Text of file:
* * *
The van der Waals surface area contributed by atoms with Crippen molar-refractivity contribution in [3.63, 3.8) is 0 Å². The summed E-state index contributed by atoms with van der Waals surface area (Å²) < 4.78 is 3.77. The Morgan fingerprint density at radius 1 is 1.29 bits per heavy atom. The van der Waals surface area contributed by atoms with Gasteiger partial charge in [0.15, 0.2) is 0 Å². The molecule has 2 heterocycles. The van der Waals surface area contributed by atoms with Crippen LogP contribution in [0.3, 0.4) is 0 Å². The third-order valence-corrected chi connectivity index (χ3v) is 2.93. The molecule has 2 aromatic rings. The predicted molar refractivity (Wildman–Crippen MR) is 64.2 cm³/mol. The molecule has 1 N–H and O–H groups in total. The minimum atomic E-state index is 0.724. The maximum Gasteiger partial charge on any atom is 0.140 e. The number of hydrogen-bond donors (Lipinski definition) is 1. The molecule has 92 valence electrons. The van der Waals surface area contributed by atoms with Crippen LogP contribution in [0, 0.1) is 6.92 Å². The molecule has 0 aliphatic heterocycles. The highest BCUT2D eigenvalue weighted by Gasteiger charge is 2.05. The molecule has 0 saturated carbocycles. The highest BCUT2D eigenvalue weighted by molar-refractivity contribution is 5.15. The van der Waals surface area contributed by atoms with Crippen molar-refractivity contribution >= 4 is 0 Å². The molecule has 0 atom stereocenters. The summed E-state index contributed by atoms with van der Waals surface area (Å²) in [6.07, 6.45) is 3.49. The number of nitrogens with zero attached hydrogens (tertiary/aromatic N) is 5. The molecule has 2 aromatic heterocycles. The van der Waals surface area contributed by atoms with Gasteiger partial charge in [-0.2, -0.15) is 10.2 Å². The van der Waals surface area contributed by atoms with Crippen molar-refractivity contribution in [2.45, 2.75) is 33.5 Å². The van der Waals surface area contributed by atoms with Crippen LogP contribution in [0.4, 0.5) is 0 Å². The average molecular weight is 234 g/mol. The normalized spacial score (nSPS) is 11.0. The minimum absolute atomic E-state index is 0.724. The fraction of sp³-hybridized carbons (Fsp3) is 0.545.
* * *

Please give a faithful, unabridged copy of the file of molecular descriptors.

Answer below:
The van der Waals surface area contributed by atoms with Crippen molar-refractivity contribution in [3.63, 3.8) is 0 Å². The summed E-state index contributed by atoms with van der Waals surface area (Å²) < 4.78 is 3.77. The Morgan fingerprint density at radius 1 is 1.29 bits per heavy atom. The van der Waals surface area contributed by atoms with Gasteiger partial charge in [0.15, 0.2) is 0 Å². The molecule has 2 heterocycles. The van der Waals surface area contributed by atoms with Crippen LogP contribution in [0.3, 0.4) is 0 Å². The third-order valence-corrected chi connectivity index (χ3v) is 2.93. The molecule has 2 aromatic rings. The predicted molar refractivity (Wildman–Crippen MR) is 64.2 cm³/mol. The molecule has 1 N–H and O–H groups in total. The minimum atomic E-state index is 0.724. The maximum Gasteiger partial charge on any atom is 0.140 e. The number of hydrogen-bond donors (Lipinski definition) is 1. The molecule has 92 valence electrons. The van der Waals surface area contributed by atoms with Crippen LogP contribution in [0, 0.1) is 6.92 Å². The molecule has 0 aliphatic heterocycles. The highest BCUT2D eigenvalue weighted by Gasteiger charge is 2.05. The molecule has 0 saturated carbocycles. The highest BCUT2D eigenvalue weighted by molar-refractivity contribution is 5.15. The van der Waals surface area contributed by atoms with Crippen molar-refractivity contribution >= 4 is 0 Å². The molecule has 0 atom stereocenters. The summed E-state index contributed by atoms with van der Waals surface area (Å²) in [6.07, 6.45) is 3.49. The number of nitrogens with zero attached hydrogens (tertiary/aromatic N) is 5. The molecule has 2 aromatic heterocycles. The van der Waals surface area contributed by atoms with Gasteiger partial charge in [-0.2, -0.15) is 10.2 Å². The van der Waals surface area contributed by atoms with Crippen molar-refractivity contribution in [2.45, 2.75) is 33.5 Å². The van der Waals surface area contributed by atoms with Crippen LogP contribution in [0.4, 0.5) is 0 Å². The average molecular weight is 234 g/mol. The normalized spacial score (nSPS) is 11.0. The minimum absolute atomic E-state index is 0.724. The fraction of sp³-hybridized carbons (Fsp3) is 0.545.